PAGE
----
The political, in consequence, escapes representation and hence also capture. In this sense, one could relate it to Paolo Virno's definition of labor power, one that Virno derives from Marx: “Labor-power incarnates (literally) a fundamental category of philosophical thought: specifically, the potential, the dynamis. And, potential … signifies that which is not current, that which is not present” (Virno Reference Virno2004, 82). One could substitute for these words “not current” and “not present”: not representable. Labor power also describes quite well the invisibility of politics in the scene of dance that Martin gestures toward. In this very contingency of the encounter there is something potentially historical, which is another way of saying that there is something potentially political, albeit a politics that would remain invisible were it not for this ethnographic approach to the dance concert. “Ethnographic writing identifies politics where there was thought to be none” (Martin Reference Martin1992, 323). It would seem that this social basis for the encounter becomes mirrored in all the conventions of performance that subsist from the old structures, such as the curtain call, which is as much as to say: “‘I suppose you were hoping to get some sort of meaning out of that. Well did you?’” (Martin Reference Martin and Foster1995, 106). The burden of interpretation falls to the audience, which, in its very instability, is “a social body” (Martin Reference Martin1992, 336). Why is it conceived as a social body? Is it because it deliberates as one entity? Perhaps. But I think the stronger meaning is that the audience participation in interpretation, while invisible, constitutes in itself a labor. And this labor too, like the labor of dance, escapes representation: “The traces of participation, the work an audience does to create a sense of the object as it is presented to them, are nowhere to be found in the standard means of representation and documentation and as such, absent from the ways history is conventionally conceived” (Martin Reference Martin and Foster1995, 110). This would confirm that Martin viewed the audience's work as labor at the level of performance itself:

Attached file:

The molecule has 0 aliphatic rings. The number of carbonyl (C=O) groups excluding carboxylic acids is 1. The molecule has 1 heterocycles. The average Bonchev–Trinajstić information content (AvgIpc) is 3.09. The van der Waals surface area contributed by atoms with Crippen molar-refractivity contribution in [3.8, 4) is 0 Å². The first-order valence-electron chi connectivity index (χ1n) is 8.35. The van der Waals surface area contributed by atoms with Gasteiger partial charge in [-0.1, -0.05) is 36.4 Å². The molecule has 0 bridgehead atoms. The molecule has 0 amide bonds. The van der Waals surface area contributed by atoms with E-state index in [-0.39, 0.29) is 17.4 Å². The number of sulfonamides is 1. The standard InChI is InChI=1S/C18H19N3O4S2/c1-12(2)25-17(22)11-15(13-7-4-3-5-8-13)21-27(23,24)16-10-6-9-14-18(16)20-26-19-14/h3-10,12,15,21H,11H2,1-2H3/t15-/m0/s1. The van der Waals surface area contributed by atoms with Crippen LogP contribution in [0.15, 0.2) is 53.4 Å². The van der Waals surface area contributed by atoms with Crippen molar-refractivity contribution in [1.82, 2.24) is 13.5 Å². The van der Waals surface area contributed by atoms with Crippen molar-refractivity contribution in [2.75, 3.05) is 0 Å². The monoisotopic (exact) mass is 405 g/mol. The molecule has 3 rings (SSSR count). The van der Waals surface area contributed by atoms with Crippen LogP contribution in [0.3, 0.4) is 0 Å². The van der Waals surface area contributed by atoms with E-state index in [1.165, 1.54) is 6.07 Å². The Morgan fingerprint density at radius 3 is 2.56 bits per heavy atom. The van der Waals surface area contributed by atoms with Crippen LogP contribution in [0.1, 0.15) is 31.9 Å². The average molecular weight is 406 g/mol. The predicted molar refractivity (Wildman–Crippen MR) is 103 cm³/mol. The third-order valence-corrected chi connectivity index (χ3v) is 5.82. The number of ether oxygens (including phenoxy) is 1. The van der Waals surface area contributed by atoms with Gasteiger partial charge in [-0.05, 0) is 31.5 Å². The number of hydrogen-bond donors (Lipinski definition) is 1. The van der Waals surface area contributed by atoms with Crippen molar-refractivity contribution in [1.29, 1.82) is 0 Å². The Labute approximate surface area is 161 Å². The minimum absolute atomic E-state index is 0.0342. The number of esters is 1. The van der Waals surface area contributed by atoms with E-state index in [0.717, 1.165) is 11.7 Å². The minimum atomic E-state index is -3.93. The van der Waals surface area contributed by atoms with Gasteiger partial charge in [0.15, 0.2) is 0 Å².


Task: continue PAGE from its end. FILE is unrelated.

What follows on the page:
The audience, when taken as an object of representation, is best understood as a means of participation. Participation, in my usage, assumes the internal perspective of the performance event. As event, audience-as-participation cannot see or observe itself from without but is labor that, through its association and expenditure, enables the event to occur. (Martin Reference Martin1998, 38, my emphasis)